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In the early mornings, when I set off for the train station, it is foggy. The fog is thick and wet and even close landmarks are invisible. My fellow commuters wear thick sweaters and boots; they are dressed for fall, for this weather at this moment. I am not, because I know in about 30 minutes it’s all going to disappear. The sun will break through and instantly the mist will melt away, dissolve, a wisp of ephemeral shining white vanished in a blink of time. I stand out, in my short sleeves and sandals on this crisp October morning, and I wish I had thought to wear layers. Next morning, straining to reach a scarf (which will keep me warm in the morning and can be tucked in my bag when it gets hot), I slip, bang my arms very hard on a shelf, and emerge with a spectacular bruise on my inside elbow. Afternoons are hot and humid; nights unbearable because of the humidity and the windows closed against fresh night air and hordes of mosquitoes.

I’ve spent every morning this week in Casablanca, doing some orientation for my new job. It’s gone well; nothing was earth-shatteringly new, or new at all really, but I’ve met some nice people and caught up on my reading. I’ve memorized the train schedule between here and Casa; I’ve memorized the train stations. I’ve taken a lot of taxis, both Rabat’s blue “petit taxis” and Casa’s red ones. (Who has turquoise, you’re wondering. That would be Mohammedia. This is the stop before Ain Sebaa, where you must change if you are going directly to L’Oasis.)

Trains in Morocco can be quite pleasant. Most mornings I have managed to get a coveted window seat facing forward, mainly because it seems many people do not care if they sit by a window or if they face backwards. I care. I stare out the window at the fields and forests whipping by, past apartment buildings hung with laundry and children playing soccer on a patch of packed dirt. We flash past trees gnarled and twisted by the fog. I watch a stork land in a plowed brown field, folding its enormous black-tipped wings. I see women stooped to work a field in identical poses, as if they were modeling for the passing train. On the way home, in brilliant sunlight, I see the deep deep blue of the Atlantic waters, and the houses of beach communities shining white in the sun.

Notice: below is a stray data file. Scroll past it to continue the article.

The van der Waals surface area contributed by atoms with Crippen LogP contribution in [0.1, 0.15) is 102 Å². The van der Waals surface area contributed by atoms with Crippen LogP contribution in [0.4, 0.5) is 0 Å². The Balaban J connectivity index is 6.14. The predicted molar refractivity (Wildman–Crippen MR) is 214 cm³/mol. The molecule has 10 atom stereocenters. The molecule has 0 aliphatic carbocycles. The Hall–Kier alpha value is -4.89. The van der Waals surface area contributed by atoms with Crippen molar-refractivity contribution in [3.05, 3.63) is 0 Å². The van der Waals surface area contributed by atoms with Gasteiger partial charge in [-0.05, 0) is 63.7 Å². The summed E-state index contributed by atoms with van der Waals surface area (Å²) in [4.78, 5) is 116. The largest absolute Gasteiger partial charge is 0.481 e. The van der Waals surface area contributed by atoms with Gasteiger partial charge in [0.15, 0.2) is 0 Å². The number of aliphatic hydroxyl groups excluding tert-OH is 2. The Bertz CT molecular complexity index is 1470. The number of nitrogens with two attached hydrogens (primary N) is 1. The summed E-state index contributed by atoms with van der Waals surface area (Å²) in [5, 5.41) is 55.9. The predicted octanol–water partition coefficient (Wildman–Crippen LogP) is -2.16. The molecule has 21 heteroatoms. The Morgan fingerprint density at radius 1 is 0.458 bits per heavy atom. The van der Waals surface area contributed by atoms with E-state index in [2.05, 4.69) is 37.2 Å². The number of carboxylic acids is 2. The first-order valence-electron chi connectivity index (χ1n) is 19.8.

I’ve taken a lot of taxis this week. I realized something I already pretty much knew: if you are in your car, the sight of a taxi nonchalantly cutting an entire block-long line waiting at a red light by driving into oncoming traffic and then whipping over just at the intersection and waiting patiently for the light to change will enrage you. But if you are sitting in that taxi, anxious to not miss your train, you will secretly rejoice. You will be basically happy to have just missed that line, to have not waited your turn. It’s kind of fun for your inner five-year-old.

I have spent more time traveling than I have spent in class. I am very tired; I’m not used to leaving while my children are still in pajamas, my travel mug of coffee in my hand.

Casablanca is not a romantic city of white houses tucked amongst Mediterranean hills. It is huge, noisy, crowded, polluted. The traffic there is worse than Rabat. Every day class ended early and I would calculate which station to leave from. Casa Port, located across town and necessitating a white-knuckle taxi ride through the noon rush, was a direct train that left every 30 minutes. L’Oasis Station was closer, walking distance, but train left once a hour and I had to change at Ain Sebaa, which involved sitting in the sun for 20-25 minutes. Once on whichever train, I would lean back against the window and relax as we glided through the countryside like a snake. Every day I would arrive back in Rabat, climb the stairs through the interminable construction feeling the fresh sea breeze against my face, happy. Home.

October 2009

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